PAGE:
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Who is Afraid of Blacks in France? The Black Question

The Name Taboo, the Number Taboo

Louis-Georges Tin

In 2005, black people in France decided to create a national organization: the CRAN. The country had lived for decades on the myth of human rights and equality, and as a result, minorities were invisible, and were expected to remain so. Therefore, the two most important goals of the CRAN have been: to give a name, to give a figure. The taboo of the name was broken when black people decided to stand up for what they are, to call themselves "black," however unusual this might sound in French public discourse; the taboo of the figure was also broken when the CRAN decided to launch the issue of ethnic statistics in France. Until then, blacks would not exist as such in this country, and racial discrimination would remain ignored for the most part. But since this campaign was launched, ethnic statistics have become an important issue. The debate is still going on.

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Black Moves

Moments in the History of African-American Masculine Mobilities

Tim Cresswell

This article builds on previous work on the politics of mobility within the broad remit of mobility studies to ask how such an approach might illuminate the history of black geographies in the United States. 1 As befits a mobilities approach

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Toward Black Girl Futures

Rememorying in Black Girlhood Studies

Ashley L. Smith-Purviance, Sara Jackson, Brianna Harper, Jennifer Merandisse, Brittney Smith, Kim Hussey, and Eliana Lopez

confronted. In her powerful novel, Beloved (1987a), Morrison further complicates how Black people are conditioned to disremember their pasts and move on despite their past pain and trauma that remerge in the present and future. Instead, she offers rememory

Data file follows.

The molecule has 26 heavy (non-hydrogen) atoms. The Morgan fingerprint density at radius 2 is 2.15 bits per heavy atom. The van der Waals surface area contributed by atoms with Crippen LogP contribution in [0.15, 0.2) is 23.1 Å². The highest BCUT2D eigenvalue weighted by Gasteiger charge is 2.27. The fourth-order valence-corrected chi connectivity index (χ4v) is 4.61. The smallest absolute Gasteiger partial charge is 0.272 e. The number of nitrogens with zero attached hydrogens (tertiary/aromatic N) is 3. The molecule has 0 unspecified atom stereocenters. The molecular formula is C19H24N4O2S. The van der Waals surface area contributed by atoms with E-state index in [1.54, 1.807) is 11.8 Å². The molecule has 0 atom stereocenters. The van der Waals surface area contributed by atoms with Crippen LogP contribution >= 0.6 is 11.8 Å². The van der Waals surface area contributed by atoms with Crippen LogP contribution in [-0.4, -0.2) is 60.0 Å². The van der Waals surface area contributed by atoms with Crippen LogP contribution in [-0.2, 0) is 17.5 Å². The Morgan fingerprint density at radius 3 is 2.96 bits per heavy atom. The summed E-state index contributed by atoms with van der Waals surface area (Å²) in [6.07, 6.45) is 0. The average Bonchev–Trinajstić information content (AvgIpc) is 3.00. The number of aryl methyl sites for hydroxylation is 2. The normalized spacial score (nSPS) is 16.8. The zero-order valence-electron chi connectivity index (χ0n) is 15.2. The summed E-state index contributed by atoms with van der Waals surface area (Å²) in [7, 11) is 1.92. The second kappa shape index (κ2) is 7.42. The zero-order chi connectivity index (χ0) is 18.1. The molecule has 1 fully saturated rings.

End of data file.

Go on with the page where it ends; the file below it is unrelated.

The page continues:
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Spatializing Black Girlhood

Rap Music and Strategies of Refusal

Asilia Franklin-Phipps

Introduction In this article, I consider some of the ways in which white supremacy and anti-Blackness constrain Black space and, thereby, Black life, with particular and specific effects on Black girls. Although I understand that age creates

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Whites Cannot Be Black

A Bikoist Challenge to Professor Xolela Mangcu

Keolebogile Mbebe

whether whites can be black. In his essay ‘Whites Can Be Black’, Xolela Mangcu (2015b) argues that whites can be black. However, what makes Mangcu unique is not that a white or black person can transcend race and acquire a national consciousness but his

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Black Girls Swim

Race, Gender, and Embodied Aquatic Histories

Samantha White

In the winter of 1941, a Harlem audience gathered to watch Black girls swim at the West 137th Street Branch of the YWCA. The branch, which served Black girls in New York City, boasted an extensive Physical Education department that included, among

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Black Geographies and Black Ecologies as Insurgent Ecocriticism

Alex A. Moulton and Inge Salo

for (White) “Man” and nothing(ness) for Black bodies ( Wynter 1995 , 2003 ). Mutinies at sea and desertions portended the abjurations of destiny of life-as-death and property that would be diversely and vociferously articulated by Blacks in the

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Teaching Black Girlhood Studies with Black Motherhood Studies

An Autoethnography

Renata Ferdinand

Introduction I looked at the syllabus that I had so painstakingly put together for Introduction to Black Women Writers. It had all the big names: Audre Lorde; bell hooks; Patricia Hill Collins; and Dorothy Roberts. It had poetry. Even the

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Black as Drought

Arid Landscapes and Ecologies of Encounter across the African Diaspora

Brittany Meché

i have got old in a desert country i am dry and black as drought —Lucille Clifton, ca'line's prayer “Talk of Deserts” In the poem “ca'line's prayer,” Lucille Clifton charts the progression of Black generational memory through

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Black Placemaking under Environmental Stressors

Dryland Farming in the Arid Black Pacific, 1890–1930

Maya L. Shamsid-Deen and Jayson M. Porter

The intimate relationships Black people have maintained with native, wild-type, and domesticated plants is long standing and has profound impacts on society. African peoples were crucial during early plant domestication circa 10,000 years ago and